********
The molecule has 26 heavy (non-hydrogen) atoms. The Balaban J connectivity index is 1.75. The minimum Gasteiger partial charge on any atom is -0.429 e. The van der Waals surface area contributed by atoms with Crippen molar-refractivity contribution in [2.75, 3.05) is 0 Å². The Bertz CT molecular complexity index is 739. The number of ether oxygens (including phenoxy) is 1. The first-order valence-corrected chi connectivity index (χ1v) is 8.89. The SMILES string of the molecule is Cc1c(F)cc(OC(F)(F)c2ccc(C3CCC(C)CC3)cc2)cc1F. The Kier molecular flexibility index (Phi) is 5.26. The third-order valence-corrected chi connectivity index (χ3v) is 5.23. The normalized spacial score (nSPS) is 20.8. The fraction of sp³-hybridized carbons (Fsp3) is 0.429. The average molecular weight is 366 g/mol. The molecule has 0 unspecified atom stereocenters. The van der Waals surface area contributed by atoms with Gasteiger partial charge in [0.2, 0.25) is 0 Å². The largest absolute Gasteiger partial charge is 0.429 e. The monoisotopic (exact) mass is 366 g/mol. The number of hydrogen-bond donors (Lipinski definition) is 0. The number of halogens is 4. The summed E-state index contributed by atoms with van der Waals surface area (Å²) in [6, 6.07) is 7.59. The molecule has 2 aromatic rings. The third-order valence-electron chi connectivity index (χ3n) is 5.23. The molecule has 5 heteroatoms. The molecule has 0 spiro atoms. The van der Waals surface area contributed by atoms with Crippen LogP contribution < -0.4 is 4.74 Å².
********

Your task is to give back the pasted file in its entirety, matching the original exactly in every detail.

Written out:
The molecule has 26 heavy (non-hydrogen) atoms. The Balaban J connectivity index is 1.75. The minimum Gasteiger partial charge on any atom is -0.429 e. The van der Waals surface area contributed by atoms with Crippen molar-refractivity contribution in [2.75, 3.05) is 0 Å². The Bertz CT molecular complexity index is 739. The number of ether oxygens (including phenoxy) is 1. The first-order valence-corrected chi connectivity index (χ1v) is 8.89. The SMILES string of the molecule is Cc1c(F)cc(OC(F)(F)c2ccc(C3CCC(C)CC3)cc2)cc1F. The Kier molecular flexibility index (Phi) is 5.26. The third-order valence-corrected chi connectivity index (χ3v) is 5.23. The normalized spacial score (nSPS) is 20.8. The fraction of sp³-hybridized carbons (Fsp3) is 0.429. The average molecular weight is 366 g/mol. The molecule has 0 unspecified atom stereocenters. The van der Waals surface area contributed by atoms with Gasteiger partial charge in [0.2, 0.25) is 0 Å². The largest absolute Gasteiger partial charge is 0.429 e. The monoisotopic (exact) mass is 366 g/mol. The number of hydrogen-bond donors (Lipinski definition) is 0. The number of halogens is 4. The summed E-state index contributed by atoms with van der Waals surface area (Å²) in [6, 6.07) is 7.59. The molecule has 2 aromatic rings. The third-order valence-electron chi connectivity index (χ3n) is 5.23. The molecule has 5 heteroatoms. The molecule has 0 spiro atoms. The van der Waals surface area contributed by atoms with Crippen LogP contribution < -0.4 is 4.74 Å².